Don’t be afraid to talk about money among all the other elements of a job you may be considering. It’s just a factor, like commute or travel or relocation. It’s not personal. You may not get a clear answer – but get the topic out in the open.
Money is a taboo subject in many cultures, but it’s an important one to discuss in the context of hiring. No other subject causes as much angst among all the candidates we work with! A lack of transparency around money is the #1 frustration and also #1 source of wasted time for both employer and candidate or applicant. Here is some obvious, and not so obvious, fallout from a failure to address the topic of money properly.
- Wasted time – the most common source of frustration is finding out after multiple interviews that there is no way a deal can be done because the gap between available salary range and candidate salary requirements is too big to close. Multiple decisionmakers within the employer’s organization have spent expensive time interviewing a candidate who will never be hired; and a candidate has put forth effort and time in researching a potential employer and preparing for interviews, often including taking precious vacation time to interview. That is a very large opportunity cost for something that’s 100% avoidable!
- Missed expectations – beyond the purely practical considerations, we’re all human and have emotions. That feeling of “why did I bother” can damage the employer’s employment brand when a candidate has a bad experience, and do more harm than all the ra-ra HR-sponsored LinkedIn company posts can make up for. And equally, an unprepared candidate who tries to negotiate at the end with additional needs because they haven’t done their homework ahead of time pretty much guarantees they won’t get another shot at employment with that company, at least for a while.
- Employee turnover – When someone accepts a job for less than they were hoping to make, it doesn’t take a rocket scientist to know they may be more likely to leave that job for better opportunities.
- Lack of trust – Really, this is the underlying issue that leads to all the other problems. We all know, trust has to be earned but can be lost instantly; and money is a sensitive topic with the potential to destroy trust before it’s even been built.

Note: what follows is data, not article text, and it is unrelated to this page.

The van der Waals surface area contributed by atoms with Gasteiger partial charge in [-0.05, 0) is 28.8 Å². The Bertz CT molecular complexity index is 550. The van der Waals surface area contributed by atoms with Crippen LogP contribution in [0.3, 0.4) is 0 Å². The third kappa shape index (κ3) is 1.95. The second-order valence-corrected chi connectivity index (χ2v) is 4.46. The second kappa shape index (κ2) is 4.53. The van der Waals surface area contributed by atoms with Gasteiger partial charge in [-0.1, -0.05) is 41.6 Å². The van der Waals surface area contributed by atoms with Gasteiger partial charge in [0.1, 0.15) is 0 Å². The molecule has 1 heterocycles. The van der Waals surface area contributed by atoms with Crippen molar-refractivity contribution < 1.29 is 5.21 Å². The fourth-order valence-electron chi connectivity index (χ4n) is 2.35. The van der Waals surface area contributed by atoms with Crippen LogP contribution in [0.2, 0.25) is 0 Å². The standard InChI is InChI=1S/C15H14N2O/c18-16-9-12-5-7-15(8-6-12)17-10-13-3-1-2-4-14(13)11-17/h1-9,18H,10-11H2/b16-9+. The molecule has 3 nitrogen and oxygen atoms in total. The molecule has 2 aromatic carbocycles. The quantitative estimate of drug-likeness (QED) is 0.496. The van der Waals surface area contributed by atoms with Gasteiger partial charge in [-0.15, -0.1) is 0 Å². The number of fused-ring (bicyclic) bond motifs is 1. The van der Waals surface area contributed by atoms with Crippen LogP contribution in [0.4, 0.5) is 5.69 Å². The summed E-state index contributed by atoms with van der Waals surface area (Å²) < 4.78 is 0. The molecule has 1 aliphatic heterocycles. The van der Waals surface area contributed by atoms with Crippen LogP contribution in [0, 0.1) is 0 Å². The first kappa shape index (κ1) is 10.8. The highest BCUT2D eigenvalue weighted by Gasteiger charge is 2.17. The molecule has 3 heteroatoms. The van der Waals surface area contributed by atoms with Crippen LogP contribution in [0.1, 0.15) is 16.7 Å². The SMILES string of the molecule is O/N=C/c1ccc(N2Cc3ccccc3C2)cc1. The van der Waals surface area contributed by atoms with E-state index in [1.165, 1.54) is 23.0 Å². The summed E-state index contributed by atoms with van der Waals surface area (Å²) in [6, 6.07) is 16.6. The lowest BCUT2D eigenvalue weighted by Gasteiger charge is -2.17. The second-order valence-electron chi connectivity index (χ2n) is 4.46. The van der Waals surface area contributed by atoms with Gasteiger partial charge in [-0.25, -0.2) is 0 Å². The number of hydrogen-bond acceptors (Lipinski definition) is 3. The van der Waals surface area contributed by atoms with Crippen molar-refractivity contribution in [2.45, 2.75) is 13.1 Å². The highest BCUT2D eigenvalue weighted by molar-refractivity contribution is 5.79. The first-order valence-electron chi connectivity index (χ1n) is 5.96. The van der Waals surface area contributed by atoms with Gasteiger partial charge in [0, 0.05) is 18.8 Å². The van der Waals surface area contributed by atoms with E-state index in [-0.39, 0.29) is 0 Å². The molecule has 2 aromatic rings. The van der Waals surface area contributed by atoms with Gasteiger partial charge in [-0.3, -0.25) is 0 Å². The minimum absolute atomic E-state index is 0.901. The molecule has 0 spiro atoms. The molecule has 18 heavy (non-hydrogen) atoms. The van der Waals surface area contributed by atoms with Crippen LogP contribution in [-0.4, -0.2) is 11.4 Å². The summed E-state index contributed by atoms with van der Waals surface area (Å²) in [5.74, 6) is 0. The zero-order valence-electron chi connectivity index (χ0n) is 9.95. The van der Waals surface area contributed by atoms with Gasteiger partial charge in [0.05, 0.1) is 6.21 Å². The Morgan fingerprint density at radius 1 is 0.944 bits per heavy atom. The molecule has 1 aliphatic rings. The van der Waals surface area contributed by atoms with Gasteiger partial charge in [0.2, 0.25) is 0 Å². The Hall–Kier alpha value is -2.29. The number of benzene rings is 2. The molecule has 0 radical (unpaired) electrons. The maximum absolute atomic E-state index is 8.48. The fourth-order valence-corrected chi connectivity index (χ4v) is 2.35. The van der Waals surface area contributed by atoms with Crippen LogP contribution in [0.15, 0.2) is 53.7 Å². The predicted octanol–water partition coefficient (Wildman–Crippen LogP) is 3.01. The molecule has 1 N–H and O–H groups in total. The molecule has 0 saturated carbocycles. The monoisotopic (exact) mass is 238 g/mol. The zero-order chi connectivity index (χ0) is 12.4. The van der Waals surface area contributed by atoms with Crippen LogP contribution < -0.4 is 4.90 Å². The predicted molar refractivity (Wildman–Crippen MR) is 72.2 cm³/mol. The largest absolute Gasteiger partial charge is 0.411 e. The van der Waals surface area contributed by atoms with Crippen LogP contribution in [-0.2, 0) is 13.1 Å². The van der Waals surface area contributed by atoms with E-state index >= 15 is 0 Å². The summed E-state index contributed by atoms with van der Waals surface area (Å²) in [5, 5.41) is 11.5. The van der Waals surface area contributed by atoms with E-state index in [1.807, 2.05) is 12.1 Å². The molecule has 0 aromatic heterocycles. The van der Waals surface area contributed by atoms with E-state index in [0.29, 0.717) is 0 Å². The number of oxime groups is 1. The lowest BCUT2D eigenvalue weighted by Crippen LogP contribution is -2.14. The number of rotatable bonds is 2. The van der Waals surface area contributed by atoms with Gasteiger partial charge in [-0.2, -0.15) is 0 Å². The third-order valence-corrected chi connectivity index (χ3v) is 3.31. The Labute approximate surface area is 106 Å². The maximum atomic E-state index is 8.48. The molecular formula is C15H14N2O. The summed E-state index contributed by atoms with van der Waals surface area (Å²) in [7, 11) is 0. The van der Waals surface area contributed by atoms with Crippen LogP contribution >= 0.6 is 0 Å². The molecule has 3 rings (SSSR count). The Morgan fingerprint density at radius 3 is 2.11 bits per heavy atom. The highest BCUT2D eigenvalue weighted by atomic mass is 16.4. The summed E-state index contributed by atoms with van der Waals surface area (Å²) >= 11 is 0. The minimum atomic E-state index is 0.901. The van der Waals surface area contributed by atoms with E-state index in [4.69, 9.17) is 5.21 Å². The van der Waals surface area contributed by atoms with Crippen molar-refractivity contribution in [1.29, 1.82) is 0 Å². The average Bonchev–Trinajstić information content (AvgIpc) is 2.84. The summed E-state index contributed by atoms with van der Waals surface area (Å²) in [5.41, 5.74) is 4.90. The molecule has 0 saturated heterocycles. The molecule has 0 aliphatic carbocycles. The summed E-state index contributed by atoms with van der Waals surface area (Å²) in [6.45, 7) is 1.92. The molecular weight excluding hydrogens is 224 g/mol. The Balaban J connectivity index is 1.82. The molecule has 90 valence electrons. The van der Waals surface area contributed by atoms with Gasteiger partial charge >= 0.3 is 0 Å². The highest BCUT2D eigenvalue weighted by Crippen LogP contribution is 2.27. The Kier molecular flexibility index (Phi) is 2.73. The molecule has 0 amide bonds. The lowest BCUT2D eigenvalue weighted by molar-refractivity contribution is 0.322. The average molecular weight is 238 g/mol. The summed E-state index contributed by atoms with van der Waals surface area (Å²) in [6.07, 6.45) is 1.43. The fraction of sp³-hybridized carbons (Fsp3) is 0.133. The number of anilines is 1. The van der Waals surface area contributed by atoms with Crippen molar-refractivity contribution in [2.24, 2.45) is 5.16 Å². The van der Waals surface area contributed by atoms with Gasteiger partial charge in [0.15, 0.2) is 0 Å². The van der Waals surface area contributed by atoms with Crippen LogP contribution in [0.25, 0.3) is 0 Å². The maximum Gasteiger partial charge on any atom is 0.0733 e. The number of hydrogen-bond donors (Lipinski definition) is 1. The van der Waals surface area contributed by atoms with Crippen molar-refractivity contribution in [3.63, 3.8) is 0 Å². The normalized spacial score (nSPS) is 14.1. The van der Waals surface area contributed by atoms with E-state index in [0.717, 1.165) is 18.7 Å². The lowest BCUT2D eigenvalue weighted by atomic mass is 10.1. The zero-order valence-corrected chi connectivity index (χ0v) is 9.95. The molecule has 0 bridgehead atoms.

Importance of Discussing Money in the Hiring Process
That’s why it’s important to encourage open and honest discussions about money in the hiring process. A transparent approach leads to a number of benefits, such as:
- Efficiency – Time is the one thing we absolutely cannot get more of. So, the biggest benefit is in the area of time management. Candidates can focus their energy on opportunities they know meet their pay expectations, and employers and hiring managers can make optimal use of expensive interview time.
- Good expectations – Having that all-important topic on the table allows everyone to focus on the substance of the process and actively engage without that mental reservation. This often completely changes the way the parties interact – we’ve seen it time and again.
- Reduced turnover – A clean and clear approach to money locks in a hire.
- Increased trust – When employees feel comfortable talking about money with their employers, it can lead to a more trusting work environment.
How to Encourage Open and Honest Discussion about Money
There are a few things that employers can do to encourage open and honest discussions about money in the workplace:
- Set a good example – Employers should be transparent about their own salaries and financial practices. This will show employees that it’s okay to talk about money in the workplace.
- Create a culture of trust – Employees need to feel comfortable talking to their employers about their financial needs. Employers can create a culture of trust by being open and honest with employees about financial matters.
- Provide resources – Employers can provide employees with resources to help them manage their finances. This could include things like financial planning workshops or access to financial advisors.
- Encourage open communication – Employers should encourage employees to talk to each other about their salaries and financial needs. This can help to create a more fair and equitable workplace.
It’s important to remember that talking about money doesn’t have to be awkward or uncomfortable. It’s just a factor, like commute or travel or relocation. It’s not personal. You may not get a clear answer, but it’s important to get the topic out in the open at least to avoid surprises.